I have split my tests by timing, but why is the split not even?


Test splitting by timing tries to split the tests across N nodes (based on the parallelism number) as evenly as possible. However, the evenness of the split can depend on many reasons.

We will explore some of these reasons below.


New test files introduced

In your latest runs, there may be new test files introduced (e.g., a pull request that implements a new feature would likely add new tests).

In such a scenario, CircleCI test-splitting will not have past results for these new test files.
As such, CircleCI will spread these new test files across the N nodes randomly.
This can cause this first run to possibly have uneven splits overall.
However, subsequent runs will improve the split, since we would now save updated test results.

To confirm if there were no test files with no recorded past durations, you will notice the (example) following in the step's output:

Autodetected filename timings.
No timing found for "spec/controllers/my_foobar_feature_spec.rb"


Changing duration of a test case

Firstly, test-splitting by timing data uses historical data (past test results) to split the current job’s tests.
Importantly, this means the system assumes that existing test cases should run in the same time as before.

However, there can be reasons why this assumption may no longer be true.
There can be some reasons why a subsequent run of the same test case is slower or faster than before.

Possible scenarios include:

  • Test case requires connecting to an external service (e.g., remote server for an acceptance test)
  • Test case is updated to include more steps (e.g., additional test fixtures, or longer test setup / teardown)

Partitioning Problem

The evenness of a split also depends on how well CircleCI can partition these test cases into N nodes.

When the test cases have outliers in terms of duration, it can make partitioning challenging.


Let's say we are grouping test cases by filenames here.
The duration taken to run the tests for all files were as follow:

  • a_test.py : 1 minute
  • b_test.py : 1 minute 
  • c_test.py : 1 minute
  • d_test.py : 2 minutes
  • e_test.py : 5 minutes

Let's say we have `parallelism: 2` set currently.
Assuming a greedy number partitioning approach, we can split the files to 2 nodes nicely:

  1. e_test.py ( = 5 minutes ) 
  2. d_test.py, c_test.py, b_test.py, a_test.py ( = 5 minutes )

Now, what if we want `parallelism: 3` then?

This would likely lead to the following situation:

  1. e_test.py ( = 5 minutes )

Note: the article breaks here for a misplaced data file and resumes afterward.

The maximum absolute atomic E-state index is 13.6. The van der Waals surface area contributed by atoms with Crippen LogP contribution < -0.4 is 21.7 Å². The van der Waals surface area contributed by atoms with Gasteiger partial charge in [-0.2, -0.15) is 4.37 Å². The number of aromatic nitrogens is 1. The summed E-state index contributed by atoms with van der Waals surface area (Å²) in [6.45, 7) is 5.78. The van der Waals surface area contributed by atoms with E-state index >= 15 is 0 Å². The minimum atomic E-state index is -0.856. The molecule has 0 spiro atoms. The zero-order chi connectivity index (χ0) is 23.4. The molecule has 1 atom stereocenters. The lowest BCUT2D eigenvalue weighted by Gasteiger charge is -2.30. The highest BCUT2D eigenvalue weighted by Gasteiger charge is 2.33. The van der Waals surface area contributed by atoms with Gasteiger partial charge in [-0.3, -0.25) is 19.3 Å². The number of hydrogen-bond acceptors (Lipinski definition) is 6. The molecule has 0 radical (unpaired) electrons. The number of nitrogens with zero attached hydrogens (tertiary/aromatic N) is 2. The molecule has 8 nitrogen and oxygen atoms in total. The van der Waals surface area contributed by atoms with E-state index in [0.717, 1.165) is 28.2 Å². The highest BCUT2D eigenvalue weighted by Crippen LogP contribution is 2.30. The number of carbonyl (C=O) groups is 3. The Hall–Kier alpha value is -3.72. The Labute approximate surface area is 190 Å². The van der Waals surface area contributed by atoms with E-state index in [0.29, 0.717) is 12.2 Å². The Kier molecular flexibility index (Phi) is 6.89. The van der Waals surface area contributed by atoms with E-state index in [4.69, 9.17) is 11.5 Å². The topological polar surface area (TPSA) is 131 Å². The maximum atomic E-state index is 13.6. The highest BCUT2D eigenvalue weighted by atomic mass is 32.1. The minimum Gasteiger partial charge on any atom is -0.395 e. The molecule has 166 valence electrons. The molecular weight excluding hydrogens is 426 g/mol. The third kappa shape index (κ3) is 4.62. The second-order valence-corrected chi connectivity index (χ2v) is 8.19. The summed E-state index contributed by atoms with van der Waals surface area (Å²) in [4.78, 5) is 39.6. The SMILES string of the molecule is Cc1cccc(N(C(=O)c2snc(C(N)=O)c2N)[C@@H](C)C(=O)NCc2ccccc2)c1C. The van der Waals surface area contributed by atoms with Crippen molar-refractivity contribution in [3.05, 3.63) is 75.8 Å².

2. d_test.py ( = 2 minutes )
  3. c_test.py, b_test.py, a_test.py ( = 3 minutes )

As we can see, node 1 here will take considerably longer than nodes 2 and 3.
However, you can say this is the best way we can split or partition the files across the 3 nodes based on their duration.

The outlier here is e_test.py, since its drastically long duration can make splitting evenly a challenge, depending on the parallelism number.

In this case, we can use a little bit of `jq` to aggregate the test cases' duration, for investigation.

This can give us a quick idea if our test-splitting may be affected by cases like the above.

First, download the test metadata JSON from the CircleCI API:

# NOTE: replace the project slug and job number as required
curl -H "Circle-Token: ${CIRCLE_TOKEN}" \
"https://circleci.com/api/v2/project/github/foobar/repo/123/tests" > metadata.json

Next, we can group by filename, and sum the duration, before sorting by slowest first.

jq ".items | group_by(.file) | map({key: .[0].file, value: map(.run_time) | add}) | sort_by(.value) | reverse | from_entries" metadata.json

If you are grouping by classname, run the following instead:

jq ".items | group_by(.classname) | map({key: .[0].classname, value: map(.run_time) | add}) | sort_by(.value) | reverse | from_entries" metadata.json

You can get an output like this, as an example:

# "filename or classname" : duration in seconds

"spec/foobar/foobar_spec.rb": 92.912708,
"spec/foobar/hoge_spec.rb": 49.292962,
"spec/fizzbuzz/controller_spec.rb": 2.842457,
"spec/uploader/uploader_spec.rb": 0.145463,
"spec/analyzer/analyzer_spec.rb": 0.046291
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